unfair labor practices (ULPs)

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Unfair Labor Practices: An Overview

Under the National Labor Relations Act ("NLRA"), there are three broad categories of unfair labor practices ("ULPs").  The three categories of ULPs consist of those under Section 8 of the NLRA.  Section 8(a) lists the ULPs of employers, Section 8(b) lists the ULPs of labor organizations, and 8(c) lists the ULPs that are the result of combined activity of employers and labor organizations.

Unfair Labor Practices of Employers

When an employer interferes with employee rights to organize, form, join, or assist a labor organization, the employer has violated the NLRA.  Section 8(a)(1) prohibits an employer from interfering with employees as they engage in concerted activity.  Section 8(a)(2) prohibits an employer from dominating or assisting a labor union.  Section 8(a)(3) prohibits an employer from discriminating against any worker because of union activity.  Section 8(a)(4) prohibits an employer from punishing a work for filing charges with the Labor Board.  Section 8(a)(5) requires the employer to bargain collectivity in good faith with the union.  

When an employer hinders employees from bargaining collectively, engaging in other concerted activities for mutual aid or protection, or keeps the employee from exercising the right not to participate in any of these activities, the employer has violated the NLRA. By the same token, if an employer threatens to take away an employee's job or benefits if that person should join or vote for a union, the employer will be found in violation of the NLRA as well.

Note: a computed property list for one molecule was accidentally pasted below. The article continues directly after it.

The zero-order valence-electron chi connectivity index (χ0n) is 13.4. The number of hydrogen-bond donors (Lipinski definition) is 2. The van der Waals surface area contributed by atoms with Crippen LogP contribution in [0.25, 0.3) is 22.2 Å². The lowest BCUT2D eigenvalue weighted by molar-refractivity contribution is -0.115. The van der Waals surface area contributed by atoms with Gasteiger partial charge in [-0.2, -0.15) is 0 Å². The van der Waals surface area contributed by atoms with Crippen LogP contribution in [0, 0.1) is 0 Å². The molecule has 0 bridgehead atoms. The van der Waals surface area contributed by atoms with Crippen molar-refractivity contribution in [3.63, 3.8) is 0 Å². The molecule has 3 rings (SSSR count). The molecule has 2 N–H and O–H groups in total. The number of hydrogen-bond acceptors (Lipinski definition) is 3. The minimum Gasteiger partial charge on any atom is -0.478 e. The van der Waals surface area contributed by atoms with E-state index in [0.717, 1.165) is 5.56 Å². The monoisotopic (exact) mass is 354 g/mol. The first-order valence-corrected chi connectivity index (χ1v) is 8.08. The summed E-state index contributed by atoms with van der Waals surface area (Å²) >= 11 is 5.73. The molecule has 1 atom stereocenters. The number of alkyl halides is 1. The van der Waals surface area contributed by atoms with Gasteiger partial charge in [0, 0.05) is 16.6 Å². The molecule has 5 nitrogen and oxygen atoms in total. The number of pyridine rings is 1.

Unfair Labor Practices of Labor Organizations

Section 8(b)(1) prohibits a union from restraining or coercing employees as they exercise their Section 7 rights, such as the right to refrain from concerted activity.  Section 8(b)(2) makes it illegal for a union to cause an employer to discriminate in violation of Section 8(a)(3).  Section 8(b)(3) requires a union to bargain in good faith with the employer. 

Labor unions are prohibited from restraining and coercing employers when the employee is exercising his or her rights.  This prohibition does not impair the rights of a labor organization to prescribe its own rules concerning membership in the labor organization.  Making or enforcing illegal union security agreements or hiring agreements which make as a condition of employment membership in a union violates the NLRA. Even conduct that does not actually restrain or coerce employees but is reasonably calculated to do so is prohibited.

Remedies for Unfair Labor Practices

If an employer or a union commits an ULP, the Board must order the guilty party to cease and desist from the illegal behavior.  If an individual employee is injured by an ULP, the Board may order an employer to compensate the employee.  Compensation can come in the form of reinstatement, pay of lost wages and benefits, and seniority credits.  Remedies do not include losses which may result from the loss of wages, such as the inability to make payments on a car or home.  The Board also regularly orders parties guilty of ULPs to post a notice informing workers of the Board's decision.